Rebecca Marino, Stepping Away from the Game

Photo: Mark Dadswell/Getty Images


*** Six feet tall, 21 years old, Rebecca Marino plays her height. The hard hitting, hard serving Vancouver resident shot up the WTA rankings the way Milos Raonic went up the ATP ladder. Then, after reaching a career high WTA #38 she took a seven month break from the Tour. We caught up with her at the Tevlin and talked about her hiatus from the game. To see that interview click here.***


Pierre Lamarche: It was with great sadness that I heard of Rebecca’s withdrawal from competitive tennis. Rebecca has been a great asset to Canadian tennis and always was a sensitive individual respected by her peers. The courage she has shown in speaking publicly about her depression warrants that we all respect and understand her difficult decision. Depression is one of the most debilitating conditions one can find themselves in, I know from experience. Rebecca, thank you and good luck on your road to recovery.


From – Canadian tennis star ‘stepping back’ from sport in battle with depression

Canadian tennis star Rebecca Marino announced Wednesday that she has struggled with depression for years and will be “stepping back” from the sport to pursue other goals.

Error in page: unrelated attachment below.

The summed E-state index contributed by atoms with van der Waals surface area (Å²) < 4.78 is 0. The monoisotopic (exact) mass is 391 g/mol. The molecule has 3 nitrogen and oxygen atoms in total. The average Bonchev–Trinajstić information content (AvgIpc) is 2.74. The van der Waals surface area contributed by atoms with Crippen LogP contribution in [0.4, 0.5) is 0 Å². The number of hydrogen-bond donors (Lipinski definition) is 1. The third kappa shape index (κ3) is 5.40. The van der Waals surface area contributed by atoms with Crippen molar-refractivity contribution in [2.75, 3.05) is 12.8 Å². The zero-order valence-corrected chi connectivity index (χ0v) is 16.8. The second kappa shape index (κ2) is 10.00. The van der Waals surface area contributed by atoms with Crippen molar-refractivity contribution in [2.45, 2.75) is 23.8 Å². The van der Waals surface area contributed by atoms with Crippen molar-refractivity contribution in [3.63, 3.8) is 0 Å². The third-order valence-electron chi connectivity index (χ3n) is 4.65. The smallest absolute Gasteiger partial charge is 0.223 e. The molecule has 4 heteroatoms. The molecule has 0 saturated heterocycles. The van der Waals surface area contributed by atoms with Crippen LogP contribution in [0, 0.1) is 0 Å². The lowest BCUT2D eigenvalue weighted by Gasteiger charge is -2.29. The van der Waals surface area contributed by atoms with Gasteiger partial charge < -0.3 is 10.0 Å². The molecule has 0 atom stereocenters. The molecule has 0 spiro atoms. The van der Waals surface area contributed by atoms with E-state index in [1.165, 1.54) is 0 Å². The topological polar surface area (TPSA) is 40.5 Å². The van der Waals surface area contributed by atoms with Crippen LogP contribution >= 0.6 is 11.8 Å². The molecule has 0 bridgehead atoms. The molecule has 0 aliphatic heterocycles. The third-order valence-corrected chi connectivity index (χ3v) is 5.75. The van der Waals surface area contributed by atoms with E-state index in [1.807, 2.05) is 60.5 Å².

“This was one of the most difficult things I’ve ever done. But it’s also the best thing I’ve ever done,” Marino, 22, said of her decision last year to tell family and friends about her struggles.

She took a break from the game and sought professional help, but eventually realized that she was burned out and no longer passionate about tennis.

“At this point I don’t think it’s worth sacrificing my happiness for,” Marino told reporters in a teleconference call Wednesday afternoon.

She said she’s “stepping back,” not retiring because she doesn’t know what the future holds. She’s now planning to go to school and look for a job.

A New York Times article published over the weekend focused on the vitriol directed at Marino online, with critics attacking her on Twitter and Facebook.

But Marino said Wednesday that cyberbullying was not the main reason behind her decision to leave tennis, although she admitted to being “very sensitive” to hurtful comments she read online.

To read more: see the full article at

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